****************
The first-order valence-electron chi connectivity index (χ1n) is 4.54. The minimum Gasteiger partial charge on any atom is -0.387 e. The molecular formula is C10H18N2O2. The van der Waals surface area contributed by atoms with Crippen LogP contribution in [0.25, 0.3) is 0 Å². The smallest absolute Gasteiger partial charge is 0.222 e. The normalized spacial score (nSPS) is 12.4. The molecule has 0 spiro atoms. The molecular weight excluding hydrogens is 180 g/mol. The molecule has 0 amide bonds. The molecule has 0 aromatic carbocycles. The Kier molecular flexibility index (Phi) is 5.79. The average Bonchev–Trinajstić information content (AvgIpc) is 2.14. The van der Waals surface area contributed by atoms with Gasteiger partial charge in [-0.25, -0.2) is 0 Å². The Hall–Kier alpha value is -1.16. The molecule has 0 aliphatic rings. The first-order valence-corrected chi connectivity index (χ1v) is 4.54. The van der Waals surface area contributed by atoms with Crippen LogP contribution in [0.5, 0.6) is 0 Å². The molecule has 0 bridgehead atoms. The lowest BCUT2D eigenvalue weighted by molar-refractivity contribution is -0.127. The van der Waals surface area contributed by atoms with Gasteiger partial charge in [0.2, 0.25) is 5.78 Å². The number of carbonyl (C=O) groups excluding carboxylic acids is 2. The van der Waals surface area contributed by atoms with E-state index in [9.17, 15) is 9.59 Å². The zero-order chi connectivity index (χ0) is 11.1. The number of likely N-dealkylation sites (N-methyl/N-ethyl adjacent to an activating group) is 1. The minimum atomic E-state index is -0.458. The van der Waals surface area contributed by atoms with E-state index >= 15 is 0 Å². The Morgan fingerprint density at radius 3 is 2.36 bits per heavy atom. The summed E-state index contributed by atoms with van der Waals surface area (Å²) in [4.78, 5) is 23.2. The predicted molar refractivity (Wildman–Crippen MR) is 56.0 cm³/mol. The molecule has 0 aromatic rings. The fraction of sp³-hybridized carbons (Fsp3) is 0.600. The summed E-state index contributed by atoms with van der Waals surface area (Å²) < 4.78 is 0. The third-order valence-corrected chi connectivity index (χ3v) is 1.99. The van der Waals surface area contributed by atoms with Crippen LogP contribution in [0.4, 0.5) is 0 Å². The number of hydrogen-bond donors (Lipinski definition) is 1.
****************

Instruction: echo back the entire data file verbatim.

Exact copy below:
The first-order valence-electron chi connectivity index (χ1n) is 4.54. The minimum Gasteiger partial charge on any atom is -0.387 e. The molecular formula is C10H18N2O2. The van der Waals surface area contributed by atoms with Crippen LogP contribution in [0.25, 0.3) is 0 Å². The smallest absolute Gasteiger partial charge is 0.222 e. The normalized spacial score (nSPS) is 12.4. The molecule has 0 spiro atoms. The molecular weight excluding hydrogens is 180 g/mol. The molecule has 0 amide bonds. The molecule has 0 aromatic carbocycles. The Kier molecular flexibility index (Phi) is 5.79. The average Bonchev–Trinajstić information content (AvgIpc) is 2.14. The van der Waals surface area contributed by atoms with Gasteiger partial charge in [-0.25, -0.2) is 0 Å². The Hall–Kier alpha value is -1.16. The molecule has 0 aliphatic rings. The first-order valence-corrected chi connectivity index (χ1v) is 4.54. The van der Waals surface area contributed by atoms with Crippen LogP contribution in [0.5, 0.6) is 0 Å². The molecule has 0 bridgehead atoms. The lowest BCUT2D eigenvalue weighted by molar-refractivity contribution is -0.127. The van der Waals surface area contributed by atoms with Gasteiger partial charge in [0.2, 0.25) is 5.78 Å². The number of carbonyl (C=O) groups excluding carboxylic acids is 2. The van der Waals surface area contributed by atoms with E-state index in [9.17, 15) is 9.59 Å². The zero-order chi connectivity index (χ0) is 11.1. The number of likely N-dealkylation sites (N-methyl/N-ethyl adjacent to an activating group) is 1. The minimum atomic E-state index is -0.458. The van der Waals surface area contributed by atoms with E-state index >= 15 is 0 Å². The Morgan fingerprint density at radius 3 is 2.36 bits per heavy atom. The summed E-state index contributed by atoms with van der Waals surface area (Å²) in [4.78, 5) is 23.2. The predicted molar refractivity (Wildman–Crippen MR) is 56.0 cm³/mol. The molecule has 0 aromatic rings. The fraction of sp³-hybridized carbons (Fsp3) is 0.600. The summed E-state index contributed by atoms with van der Waals surface area (Å²) < 4.78 is 0. The third-order valence-corrected chi connectivity index (χ3v) is 1.99. The van der Waals surface area contributed by atoms with Crippen LogP contribution in [0.4, 0.5) is 0 Å². The number of hydrogen-bond donors (Lipinski definition) is 1.